The ease or difficulty involved in learning another language is often a factor in which ones we choose to study. High-school students tend to go with French and Spanish for a reason: because these are easier and take less time to learn than, say Chinese, or Hungarian. But others love tackling the hard ones because of the challenge involved. And indeed, there is a certain amount of satisfaction that comes with mastering a particularly difficult tongue. Let’s take a look at what are the 3 easiest, and hardest, languages to learn, and a few tips to help you get started!
Easiest languages: 23-24 weeks/575-600 hours of study to achieve proficiency.
Spanish is probably one of the languages that takes the least effort to learn, one of the reasons being that it bears enough similarities to English to make it a bit easier to pick up. Spanish also has a whopping 400 million native speakers all around the globe, so it’s easy to find people to practice with!
Learning Tip: Many Spanish language learners get stuck when it comes to the notorious Spanish trilled ‘r’. Take time to think about the physicality of the sound. Watch the shapes others make with their mouths and tongues, and practice doing this on your own.
You’re probably noticing a common theme here, and that’s that easier languages tend to be Romance languages. Portuguese has a simpler grammar structure than English and even an accent that has more in common with American English than Spanish!
Learning Tip: When starting out learning Portuguese vocabulary, lend the majority of your focus to remembering nouns and verbs. Adjectives are something that will come later (and more naturally) as you progress in your language learning.
Yet another Romance language makes our list! French is an easy language for English speakers to learn due to its Latin roots and the cognates it shares with English. These cognates can sound similar and carry the same meaning in both French and English, which makes memorizing vocab a breeze!
Learning Tip: Be wary of focusing too much on learning how to read and write in French. Written French and spoken French are almost two different languages as there are many silent letters, liaisons, and other features which really set spoken French apart from written.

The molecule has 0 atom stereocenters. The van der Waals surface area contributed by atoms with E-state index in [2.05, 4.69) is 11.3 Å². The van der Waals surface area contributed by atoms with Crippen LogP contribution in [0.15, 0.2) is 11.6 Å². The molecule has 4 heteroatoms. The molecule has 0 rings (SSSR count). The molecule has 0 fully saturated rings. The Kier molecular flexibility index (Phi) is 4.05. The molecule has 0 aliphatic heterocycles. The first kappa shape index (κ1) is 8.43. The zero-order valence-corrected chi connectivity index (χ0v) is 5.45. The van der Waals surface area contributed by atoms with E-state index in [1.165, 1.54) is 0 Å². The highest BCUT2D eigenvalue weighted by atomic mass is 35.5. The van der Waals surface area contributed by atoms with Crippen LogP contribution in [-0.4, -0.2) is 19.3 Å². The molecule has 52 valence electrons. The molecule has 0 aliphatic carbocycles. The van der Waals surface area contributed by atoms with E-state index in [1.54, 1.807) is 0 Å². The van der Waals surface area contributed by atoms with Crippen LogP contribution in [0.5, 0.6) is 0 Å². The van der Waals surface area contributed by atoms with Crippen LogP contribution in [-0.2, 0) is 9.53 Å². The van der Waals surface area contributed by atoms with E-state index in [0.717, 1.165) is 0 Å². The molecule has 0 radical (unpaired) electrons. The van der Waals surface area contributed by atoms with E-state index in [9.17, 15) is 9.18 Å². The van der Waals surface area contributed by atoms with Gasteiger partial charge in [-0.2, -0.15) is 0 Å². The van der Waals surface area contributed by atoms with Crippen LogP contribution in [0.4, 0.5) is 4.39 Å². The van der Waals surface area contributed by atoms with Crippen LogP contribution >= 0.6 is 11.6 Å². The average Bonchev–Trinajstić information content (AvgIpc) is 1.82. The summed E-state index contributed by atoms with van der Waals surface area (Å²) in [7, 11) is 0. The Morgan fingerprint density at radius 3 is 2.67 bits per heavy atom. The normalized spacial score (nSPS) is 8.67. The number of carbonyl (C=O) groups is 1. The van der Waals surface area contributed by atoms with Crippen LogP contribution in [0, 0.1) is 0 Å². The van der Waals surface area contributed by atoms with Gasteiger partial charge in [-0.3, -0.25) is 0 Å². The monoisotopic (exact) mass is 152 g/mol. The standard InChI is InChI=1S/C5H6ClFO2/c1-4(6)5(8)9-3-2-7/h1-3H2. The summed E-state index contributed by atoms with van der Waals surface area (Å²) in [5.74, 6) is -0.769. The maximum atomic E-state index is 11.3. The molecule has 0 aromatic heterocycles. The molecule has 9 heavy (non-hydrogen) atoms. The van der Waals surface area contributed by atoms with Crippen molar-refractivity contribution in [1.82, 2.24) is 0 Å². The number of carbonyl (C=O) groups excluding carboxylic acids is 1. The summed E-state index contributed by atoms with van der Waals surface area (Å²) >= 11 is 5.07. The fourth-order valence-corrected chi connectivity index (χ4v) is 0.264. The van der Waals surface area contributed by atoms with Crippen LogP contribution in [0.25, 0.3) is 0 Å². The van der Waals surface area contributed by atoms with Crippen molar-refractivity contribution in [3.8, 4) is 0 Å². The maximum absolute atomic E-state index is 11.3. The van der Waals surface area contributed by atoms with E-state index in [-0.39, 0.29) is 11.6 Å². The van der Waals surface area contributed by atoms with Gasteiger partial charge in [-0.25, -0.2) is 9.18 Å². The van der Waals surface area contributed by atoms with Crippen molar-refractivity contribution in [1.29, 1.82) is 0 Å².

Hardest languages: 88 weeks/2,200 hours of study to achieve proficiency.
Arabic is spoken mostly across the Middle-East and in parts of Africa, and has over 230 million native speakers. It’s also considered the most difficult language in the world for English speakers to learn due to the lack of resemblance between English and Arabic, and also its unique writing style which can be a challenge to learn.
Learning Tip: Spoken Arabic can vary from country to country and there are many dialects to choose from. Decide early on which dialect you want to study, and commit to it. It’ll make things easier for you in the long run, and help you avoid sounding like a total language novice when you speak to locals.
Not only is Japanese vastly different from English, but it also uses not one, but three different systems for writing! Two of these are syllabary: hiragana and katakana, while Japanese also uses kanji, a writing system similar to the Chinese language’s use of characters.
Learning Tip: When learning Japanese, don’t study writing basics without the supervision of a tutor. While they may seem an easy thing to teach yourself, there’s actually an essential stroke order that goes into each character. If you don’t learn the proper order, people will assume you couldn’t be bothered to learn it correctly—which is never a good thing.
It seems as if Chinese is designed to trip up the native English speaker. Not only does it use characters for the writing system, but it’s also a tonal language. This means that a word can sound the same but have different meanings depending on the rising, falling, neutrality, or guttural nature of the tone. This makes it a real challenge for those who are used to the blander style of English!
Learning Tip: Don’t let yourself get overwhelmed by how difficult Chinese may seem, there are aspects of it that are actually incredibly simple! The grammar structure in Chinese is probably one of the easiest to learn, and the lack of conjugations makes tenses a breeze!
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Have you ever decided to learn a language because of how easy or hard it is? Share your experience with us in the comments section below!